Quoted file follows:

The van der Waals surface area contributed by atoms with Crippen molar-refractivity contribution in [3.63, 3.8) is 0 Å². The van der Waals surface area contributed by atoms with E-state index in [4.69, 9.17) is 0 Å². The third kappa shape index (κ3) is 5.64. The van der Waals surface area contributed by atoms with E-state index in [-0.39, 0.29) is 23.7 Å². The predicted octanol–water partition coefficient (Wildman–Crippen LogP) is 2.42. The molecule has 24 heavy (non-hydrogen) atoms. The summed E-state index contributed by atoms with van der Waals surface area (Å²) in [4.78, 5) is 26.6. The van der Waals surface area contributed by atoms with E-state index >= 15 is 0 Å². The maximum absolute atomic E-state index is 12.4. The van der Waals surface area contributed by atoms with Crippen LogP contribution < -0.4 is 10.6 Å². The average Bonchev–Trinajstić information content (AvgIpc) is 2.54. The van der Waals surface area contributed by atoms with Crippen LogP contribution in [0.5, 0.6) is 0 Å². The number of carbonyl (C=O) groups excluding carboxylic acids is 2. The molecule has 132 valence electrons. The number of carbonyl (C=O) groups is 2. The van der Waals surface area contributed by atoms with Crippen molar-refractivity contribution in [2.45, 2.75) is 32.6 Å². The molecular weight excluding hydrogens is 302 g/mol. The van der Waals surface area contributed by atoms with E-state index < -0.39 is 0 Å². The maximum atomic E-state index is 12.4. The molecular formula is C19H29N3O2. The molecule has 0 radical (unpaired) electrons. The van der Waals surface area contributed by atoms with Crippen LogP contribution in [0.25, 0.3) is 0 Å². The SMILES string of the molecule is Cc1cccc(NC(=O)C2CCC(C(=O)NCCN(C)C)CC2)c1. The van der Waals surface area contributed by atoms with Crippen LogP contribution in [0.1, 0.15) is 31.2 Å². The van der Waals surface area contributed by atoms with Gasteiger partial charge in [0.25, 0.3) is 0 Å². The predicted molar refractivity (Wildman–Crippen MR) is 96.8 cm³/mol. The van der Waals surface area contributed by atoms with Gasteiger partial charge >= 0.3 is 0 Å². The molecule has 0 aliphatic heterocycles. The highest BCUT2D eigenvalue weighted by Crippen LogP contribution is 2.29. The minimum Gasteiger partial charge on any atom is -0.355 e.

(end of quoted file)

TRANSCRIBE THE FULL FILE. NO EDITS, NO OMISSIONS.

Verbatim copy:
The van der Waals surface area contributed by atoms with Crippen molar-refractivity contribution in [3.63, 3.8) is 0 Å². The van der Waals surface area contributed by atoms with E-state index in [4.69, 9.17) is 0 Å². The third kappa shape index (κ3) is 5.64. The van der Waals surface area contributed by atoms with E-state index in [-0.39, 0.29) is 23.7 Å². The predicted octanol–water partition coefficient (Wildman–Crippen LogP) is 2.42. The molecule has 24 heavy (non-hydrogen) atoms. The summed E-state index contributed by atoms with van der Waals surface area (Å²) in [4.78, 5) is 26.6. The van der Waals surface area contributed by atoms with E-state index >= 15 is 0 Å². The maximum absolute atomic E-state index is 12.4. The van der Waals surface area contributed by atoms with Crippen LogP contribution < -0.4 is 10.6 Å². The average Bonchev–Trinajstić information content (AvgIpc) is 2.54. The van der Waals surface area contributed by atoms with Crippen LogP contribution in [0.5, 0.6) is 0 Å². The number of carbonyl (C=O) groups excluding carboxylic acids is 2. The molecule has 132 valence electrons. The number of carbonyl (C=O) groups is 2. The van der Waals surface area contributed by atoms with Crippen molar-refractivity contribution in [2.45, 2.75) is 32.6 Å². The molecular weight excluding hydrogens is 302 g/mol. The van der Waals surface area contributed by atoms with E-state index < -0.39 is 0 Å². The maximum atomic E-state index is 12.4. The molecular formula is C19H29N3O2. The molecule has 0 radical (unpaired) electrons. The van der Waals surface area contributed by atoms with Crippen LogP contribution in [0.25, 0.3) is 0 Å². The SMILES string of the molecule is Cc1cccc(NC(=O)C2CCC(C(=O)NCCN(C)C)CC2)c1. The van der Waals surface area contributed by atoms with Crippen LogP contribution in [0.1, 0.15) is 31.2 Å². The van der Waals surface area contributed by atoms with Gasteiger partial charge in [0.25, 0.3) is 0 Å². The predicted molar refractivity (Wildman–Crippen MR) is 96.8 cm³/mol. The van der Waals surface area contributed by atoms with Gasteiger partial charge >= 0.3 is 0 Å². The molecule has 0 aliphatic heterocycles. The highest BCUT2D eigenvalue weighted by Crippen LogP contribution is 2.29. The minimum Gasteiger partial charge on any atom is -0.355 e.